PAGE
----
Amazon also has a new Fire TV streamer with 4K and HDR10 support, which sells for $70, and will stand as the most direct challenger to Roku’s Streaming Stick+.

Roku, which recently initiated an initial public offering to take its operations wider, remains one of the most popular streaming media adapters on the market. That is for good reason: Roku has an expansive library of apps and content, simple yet attractive on-screen app layout and intuitively easy, yet highly responsive, user interaction.

The Roku units are also among the most affordable streaming player options available and can be easily replaced with a lot less cost and pain than replacing a whole television as new technologies and streaming apps become available.

The typical customer for a Roku Streaming Stick or set-top media streamer is anyone with a non-smart TV looking to get access to all of the latest and greatest streaming services. Roku players also appeal to many owners of smart TVs who are dissatisfied with the performance built into their sets or their limited selection of streaming apps, which often omit a primary service or two, like Amazon, Hulu or Google Movies. In fact, Roku players have virtually any streaming app you’ve likely heard of and typically gets new ones added soon after they hit the Internet.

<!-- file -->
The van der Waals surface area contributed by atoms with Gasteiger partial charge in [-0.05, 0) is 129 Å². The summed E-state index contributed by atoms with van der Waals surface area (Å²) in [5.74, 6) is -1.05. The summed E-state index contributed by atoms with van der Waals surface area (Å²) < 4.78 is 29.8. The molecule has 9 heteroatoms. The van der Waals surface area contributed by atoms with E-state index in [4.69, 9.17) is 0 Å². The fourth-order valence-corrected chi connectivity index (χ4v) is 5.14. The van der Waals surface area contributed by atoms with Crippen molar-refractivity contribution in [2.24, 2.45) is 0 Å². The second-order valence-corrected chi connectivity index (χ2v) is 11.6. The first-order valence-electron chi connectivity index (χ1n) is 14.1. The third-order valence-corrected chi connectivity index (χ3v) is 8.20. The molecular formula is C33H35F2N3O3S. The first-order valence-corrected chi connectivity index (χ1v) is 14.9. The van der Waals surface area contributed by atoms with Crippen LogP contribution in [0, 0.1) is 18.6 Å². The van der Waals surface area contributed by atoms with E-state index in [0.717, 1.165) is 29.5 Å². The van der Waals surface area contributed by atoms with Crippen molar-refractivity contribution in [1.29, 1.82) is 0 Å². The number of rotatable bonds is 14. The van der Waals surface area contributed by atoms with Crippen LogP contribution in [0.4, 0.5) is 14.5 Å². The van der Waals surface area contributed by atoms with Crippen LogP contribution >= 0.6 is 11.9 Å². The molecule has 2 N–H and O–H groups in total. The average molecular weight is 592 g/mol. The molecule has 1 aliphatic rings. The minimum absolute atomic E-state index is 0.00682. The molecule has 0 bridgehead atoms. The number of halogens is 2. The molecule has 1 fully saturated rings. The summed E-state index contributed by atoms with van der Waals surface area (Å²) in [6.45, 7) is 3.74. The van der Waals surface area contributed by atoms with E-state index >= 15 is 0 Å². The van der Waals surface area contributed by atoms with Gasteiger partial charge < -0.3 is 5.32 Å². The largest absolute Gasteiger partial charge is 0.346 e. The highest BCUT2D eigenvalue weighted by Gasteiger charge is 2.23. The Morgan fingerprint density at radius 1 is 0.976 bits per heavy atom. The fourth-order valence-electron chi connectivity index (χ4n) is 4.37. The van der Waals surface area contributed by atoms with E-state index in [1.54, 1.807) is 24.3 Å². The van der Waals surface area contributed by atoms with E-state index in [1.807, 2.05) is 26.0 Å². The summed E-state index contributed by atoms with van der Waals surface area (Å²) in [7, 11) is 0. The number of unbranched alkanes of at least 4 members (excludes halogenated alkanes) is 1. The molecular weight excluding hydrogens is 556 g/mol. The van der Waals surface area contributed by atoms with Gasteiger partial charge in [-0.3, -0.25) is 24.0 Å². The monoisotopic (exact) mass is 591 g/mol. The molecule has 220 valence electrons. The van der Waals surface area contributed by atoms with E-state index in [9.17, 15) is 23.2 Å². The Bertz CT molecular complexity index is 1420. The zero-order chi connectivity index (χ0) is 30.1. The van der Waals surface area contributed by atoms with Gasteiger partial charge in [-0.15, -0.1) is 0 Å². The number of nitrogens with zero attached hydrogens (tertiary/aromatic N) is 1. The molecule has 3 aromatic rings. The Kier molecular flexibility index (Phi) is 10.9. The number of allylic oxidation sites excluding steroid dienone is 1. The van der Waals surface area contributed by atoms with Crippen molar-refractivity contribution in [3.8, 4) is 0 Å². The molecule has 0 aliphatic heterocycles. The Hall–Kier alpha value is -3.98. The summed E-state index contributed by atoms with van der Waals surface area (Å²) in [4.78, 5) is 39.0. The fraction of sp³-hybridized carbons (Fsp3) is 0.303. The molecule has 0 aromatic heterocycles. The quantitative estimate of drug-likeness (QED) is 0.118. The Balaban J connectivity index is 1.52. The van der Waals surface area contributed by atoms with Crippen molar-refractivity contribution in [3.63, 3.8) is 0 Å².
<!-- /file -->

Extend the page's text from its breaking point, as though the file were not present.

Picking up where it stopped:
Roku even recently added its own app channel, called “The Roku Channel,” which aggregates a large assortment of free-to-view ad-supported movies and videos. This is a nice extra for those tired of paying to view too frequently.

Where Roku has lagged behind some of its competition is in the area of voice interaction. Many step-up Roku adapters and Roku all-in-one streaming TVs accept voice commands through the remote (Voice input can also be added through the Roku mobile device app on Andriod and iOS products). The capability is basic yet effective, serving simplify searching for movies and television programs by title, actor, director, etc.